I started observing in the mid-60’s at about 13 years of age, but it’s been only in the past 25 years that I’ve become a very serious student of amateur astronomy.  Previous to that, I would just go outside, observe a few objects, and then come back into the house.  No notes, no sketches, no nothing.  What a waste of good observing time and years!  

I just wish I had some notes from my first observations of the Andromeda Galaxy, the Ring Nebula, and many other deep-sky objects which I managed to stumble across as a 13 year old using my brothers 60 mm refractor.  I can close my eyes even now, and see that vacant field beside my house, with the Milky Way seemingly visible from horizon to horizon.  It was a great place for a young budding amateur astronomer to begin a lifelong trek into the depths of deep-space. 

Roger Ivester

In the past I’ve made my sketches on 3 x 5 notecards, or larger scale 8.5 x 11 sketch pads.  However, for the past five or more years, my favorite is 5 x 8 blank notecards with a 3.5-inch circle drawn on the right side.  

For the Observer’s Challenge, the colors are inverted using a computer.  The seven sketches below are a good representation of my current system of drawing. 

It’s very important to me that my sketch be as accurate as possible, as seen through the eyepiece, without any embellishment. 

M13 And The Elusive Propeller

SN in M82 Revised -1

 M22 - August 2012 - Challenge

Pacman Nebula - NGC 281


Virgo Diamond - five stars

NGC 1502 & Kemble's Cascade-1

Scanned Image 120080000

“Plan now for the 2017 Eclipse” By Michael E. Bakich, Senior Editor of Astronomy Magazine

Posted February 2, 2016 by rogerivester
Categories: Uncategorized


“Are you getting excited yet?  As you read this, we’re less than a year and a half away from the biggest celestial event of our lives…the total solar eclipse that will cross the continental United States August 21, 2017.”   March 2016 Astronomy Magazine by Michael E. Bakich  senior editor.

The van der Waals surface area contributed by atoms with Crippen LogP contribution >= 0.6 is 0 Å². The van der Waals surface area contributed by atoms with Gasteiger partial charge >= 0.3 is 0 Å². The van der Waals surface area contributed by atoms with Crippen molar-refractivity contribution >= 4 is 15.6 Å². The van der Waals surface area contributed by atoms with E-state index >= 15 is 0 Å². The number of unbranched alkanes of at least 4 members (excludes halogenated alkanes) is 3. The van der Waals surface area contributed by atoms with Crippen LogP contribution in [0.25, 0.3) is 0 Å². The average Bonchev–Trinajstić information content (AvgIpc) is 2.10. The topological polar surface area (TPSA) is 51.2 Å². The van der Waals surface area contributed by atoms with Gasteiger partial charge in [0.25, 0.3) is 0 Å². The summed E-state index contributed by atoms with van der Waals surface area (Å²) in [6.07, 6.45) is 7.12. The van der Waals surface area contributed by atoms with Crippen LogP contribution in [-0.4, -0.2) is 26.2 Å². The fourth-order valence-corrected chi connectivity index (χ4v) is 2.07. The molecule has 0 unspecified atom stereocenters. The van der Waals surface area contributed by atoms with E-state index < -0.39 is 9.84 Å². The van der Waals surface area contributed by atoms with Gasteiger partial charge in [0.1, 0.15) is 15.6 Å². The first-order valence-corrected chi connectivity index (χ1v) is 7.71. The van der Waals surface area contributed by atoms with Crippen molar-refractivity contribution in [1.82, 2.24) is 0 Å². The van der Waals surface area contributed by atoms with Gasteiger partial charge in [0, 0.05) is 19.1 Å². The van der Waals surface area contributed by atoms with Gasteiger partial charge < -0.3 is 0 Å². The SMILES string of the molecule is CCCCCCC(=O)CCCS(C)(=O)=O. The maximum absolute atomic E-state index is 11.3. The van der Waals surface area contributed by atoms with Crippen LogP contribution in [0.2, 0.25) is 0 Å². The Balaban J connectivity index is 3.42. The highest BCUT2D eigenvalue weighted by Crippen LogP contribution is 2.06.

Four pages full of information for anyone with an interest in seeing this event.  The path of totality, and 25 common sense tips to make it more enjoyable, and what to do.  As noted in the article, Michael will be conducting a massive public viewing party for the eclipse at Rosecrans Memorial Airport in St. Joseph, Missouri.  

Click on the following link to learn more.

My wife, Debbie and I will be driving to South Carolina, with the exact site undetermined at this time.  Roger and Debbie Ivester


NGC 1023 – Galaxy In Perseus

Posted January 14, 2016 by rogerivester
Categories: Observer's Challenge Reports

NGC 1023 – Galaxy in Perseus
Observer: Roger Ivester
Date: November 3rd 2003
Conditions: NELM ~ 5.5
Seeing: Excellent
Telescope: 10-inch f/4.5 Newtonian Reflector
Sketch Magnification: 114x
FOV: 0.50º

Description: Small, lens shape, oriented E-W with a broad and well concentrated core, and a stellar nucleus. The halo extensions are very faint, but with well defined edges. A triangle of three stars, making a triangle, just SW of the galaxy, and a chain of three stars leading off toward the NE edge.

I made the following pencil sketch using a 10-inch reflector with the colors inverted via a computer.   Roger Ivester

Rogers NGC-1023

The following image was made by Jim Gianoulakis of Nevada using a 12.5-inch telescope, with six, ten minute images stacked. 


Please click on the following link to read the entire “Observer’s Challenge Report”



Cold Weather Boots For Amateur Astronomers

Posted January 6, 2016 by rogerivester
Categories: Uncategorized


One of the first things I learned as a very young observer:  If the feet get cold, observing is not fun and is impossible, especially when the temperatures drop into the teens or even the 20’s or 30’s.  We all know it’s those beautiful transparent skies of winter that the serious amateur loves the most.  The seeing might not be the best, and double stars might suffer, but galaxies and nebulae are presented at their best, due most often to the excellent transparency.  

Pictured above are the boots that I’ve had for many years.  I’ve been able to observe at temperatures in the teens, for as long as four to six hours without warming, with either pair.   The “Mickey Mouse” boots or the black rubber ones are “replica” military paratrooper boots.  They are great, and require only one pair of socks.  The other pair is my Canadian made ( -40º boots) with removable liners, and also designed to be worn with only one pair of socks.  

It’s important to insure that the feet have good circulation, and many amateurs make the mistake of wearing more than one pair of socks, which tighten and constrict blood circulation.  This in turn, causes the feet to FREEZE….so get the proper boots if you are going to observe on cold nights!   




2015 in review

Posted December 31, 2015 by rogerivester
Categories: Uncategorized

The stats helper monkeys prepared a 2015 annual report for this blog.